CodeRunner Documentation (V3.2.1)

2.4 Preliminary testing of the CodeRunner question type

Once you have installed the CodeRunner question type, you should be able to run CodeRunner questions using the University of Canterbury's Jobe Server as a sandbox. It is recommended that you do this before proceeding to install and configure your own sandbox.

Using the standard Moodle web interface, either as a Moodle administrator or as a teacher in a course you have set up, go to the Question Bank and try creating a new CodeRunner question. A simple Python3 test question is: "Write a function sqr(n) that returns the square of its parameter n.". The introductory quick-start guide in the incomplete Question Authoring Guide gives step-by-step instructions for creating such a question. Alternatively you can just try to create a question using the on-line help in the question authoring form. Test cases for the question might be:


You could check the 'UseAsExample' checkbox on the first two (which results in the student seeing a simple "For example" table) and perhaps make the last case a hidden test case. (It is recommended that all questions have at least one hidden test case to prevent students synthesising code that works just for the known test cases).

Save your new question, then preview it, entering both correct and incorrect answers.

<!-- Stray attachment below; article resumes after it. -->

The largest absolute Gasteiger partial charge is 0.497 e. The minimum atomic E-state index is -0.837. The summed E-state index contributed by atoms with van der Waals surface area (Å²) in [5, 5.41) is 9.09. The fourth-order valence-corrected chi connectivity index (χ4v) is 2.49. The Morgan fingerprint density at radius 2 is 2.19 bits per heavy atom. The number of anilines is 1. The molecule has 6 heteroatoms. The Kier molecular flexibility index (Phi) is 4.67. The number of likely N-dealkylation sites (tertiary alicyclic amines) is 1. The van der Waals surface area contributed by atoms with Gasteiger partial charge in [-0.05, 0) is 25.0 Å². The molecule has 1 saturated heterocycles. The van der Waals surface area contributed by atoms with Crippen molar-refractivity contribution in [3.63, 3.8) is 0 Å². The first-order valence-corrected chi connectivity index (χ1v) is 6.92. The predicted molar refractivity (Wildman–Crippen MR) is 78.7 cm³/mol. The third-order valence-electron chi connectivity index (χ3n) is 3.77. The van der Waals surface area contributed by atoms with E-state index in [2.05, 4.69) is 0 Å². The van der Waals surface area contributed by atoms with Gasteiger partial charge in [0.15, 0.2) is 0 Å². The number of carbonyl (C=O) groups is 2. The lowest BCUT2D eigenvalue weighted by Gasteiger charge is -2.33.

If you want a few more CodeRunner questions to play with, try importing the files MoodleHome>/question/type/coderunner/samples/simpledemoquestions.xml and/or MoodleHome>/question/type/coderunner/samples/python3demoquestions.xml. These contains most of the questions from the two tutorial quizzes on the demo site. If you wish to run the questions in the file python3demoquestions.xml, you will also need to import the file MoodleHome>/question/type/coderunner/samples/uoc_prototypes.xml or you will receive a "Missing prototype" error.

Also included in the samples folder is a prototype question, prototype\_c\_via\_python.xml that defines a new question type, equivalent to the built-in c_program type, by scripting in Python the process of compiling and running the student code. This is a useful template for authors who wish to implement their own question types or who need to support non-built-in languages. It is discussed in detail in the section "Supporting or implementing new languages".